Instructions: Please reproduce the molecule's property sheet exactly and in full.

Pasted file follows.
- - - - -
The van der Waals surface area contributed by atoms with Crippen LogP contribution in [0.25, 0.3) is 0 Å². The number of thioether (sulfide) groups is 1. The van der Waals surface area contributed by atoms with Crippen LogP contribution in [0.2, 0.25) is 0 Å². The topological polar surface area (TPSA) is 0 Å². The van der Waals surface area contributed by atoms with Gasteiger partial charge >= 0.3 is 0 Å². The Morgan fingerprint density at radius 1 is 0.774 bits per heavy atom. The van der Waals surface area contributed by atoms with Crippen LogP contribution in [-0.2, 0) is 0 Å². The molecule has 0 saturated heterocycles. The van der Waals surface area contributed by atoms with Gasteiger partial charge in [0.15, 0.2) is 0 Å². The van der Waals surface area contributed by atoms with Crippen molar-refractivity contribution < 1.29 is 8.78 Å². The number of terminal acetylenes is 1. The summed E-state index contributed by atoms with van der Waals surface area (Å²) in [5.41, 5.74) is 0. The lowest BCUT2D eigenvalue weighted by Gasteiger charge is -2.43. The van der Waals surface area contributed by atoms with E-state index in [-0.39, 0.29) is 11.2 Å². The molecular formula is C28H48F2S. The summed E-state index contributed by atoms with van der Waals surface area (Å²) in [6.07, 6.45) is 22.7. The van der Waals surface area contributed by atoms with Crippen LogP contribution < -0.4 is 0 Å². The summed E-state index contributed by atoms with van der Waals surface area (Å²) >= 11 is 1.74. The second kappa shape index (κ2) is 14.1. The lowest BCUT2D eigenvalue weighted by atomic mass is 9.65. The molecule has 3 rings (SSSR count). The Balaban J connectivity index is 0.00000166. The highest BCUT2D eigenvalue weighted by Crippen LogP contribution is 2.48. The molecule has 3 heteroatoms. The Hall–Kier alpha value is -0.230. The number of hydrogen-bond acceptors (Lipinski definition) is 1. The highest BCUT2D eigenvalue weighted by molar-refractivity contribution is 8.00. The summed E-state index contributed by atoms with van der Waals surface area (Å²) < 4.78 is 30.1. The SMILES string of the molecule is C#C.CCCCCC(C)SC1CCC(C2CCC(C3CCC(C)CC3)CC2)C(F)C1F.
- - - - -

The van der Waals surface area contributed by atoms with Crippen LogP contribution in [0.25, 0.3) is 0 Å². The number of thioether (sulfide) groups is 1. The van der Waals surface area contributed by atoms with Crippen LogP contribution in [0.2, 0.25) is 0 Å². The topological polar surface area (TPSA) is 0 Å². The van der Waals surface area contributed by atoms with Gasteiger partial charge >= 0.3 is 0 Å². The Morgan fingerprint density at radius 1 is 0.774 bits per heavy atom. The van der Waals surface area contributed by atoms with Crippen LogP contribution in [-0.2, 0) is 0 Å². The molecule has 0 saturated heterocycles. The van der Waals surface area contributed by atoms with Gasteiger partial charge in [0.15, 0.2) is 0 Å². The van der Waals surface area contributed by atoms with Crippen molar-refractivity contribution < 1.29 is 8.78 Å². The number of terminal acetylenes is 1. The summed E-state index contributed by atoms with van der Waals surface area (Å²) in [5.41, 5.74) is 0. The lowest BCUT2D eigenvalue weighted by Gasteiger charge is -2.43. The van der Waals surface area contributed by atoms with E-state index in [-0.39, 0.29) is 11.2 Å². The molecular formula is C28H48F2S. The summed E-state index contributed by atoms with van der Waals surface area (Å²) in [6.07, 6.45) is 22.7. The van der Waals surface area contributed by atoms with Crippen LogP contribution < -0.4 is 0 Å². The summed E-state index contributed by atoms with van der Waals surface area (Å²) >= 11 is 1.74. The second kappa shape index (κ2) is 14.1. The lowest BCUT2D eigenvalue weighted by atomic mass is 9.65. The molecule has 3 rings (SSSR count). The Balaban J connectivity index is 0.00000166. The highest BCUT2D eigenvalue weighted by Crippen LogP contribution is 2.48. The molecule has 3 heteroatoms. The Hall–Kier alpha value is -0.230. The number of hydrogen-bond acceptors (Lipinski definition) is 1. The highest BCUT2D eigenvalue weighted by molar-refractivity contribution is 8.00. The summed E-state index contributed by atoms with van der Waals surface area (Å²) < 4.78 is 30.1. The SMILES string of the molecule is C#C.CCCCCC(C)SC1CCC(C2CCC(C3CCC(C)CC3)CC2)C(F)C1F.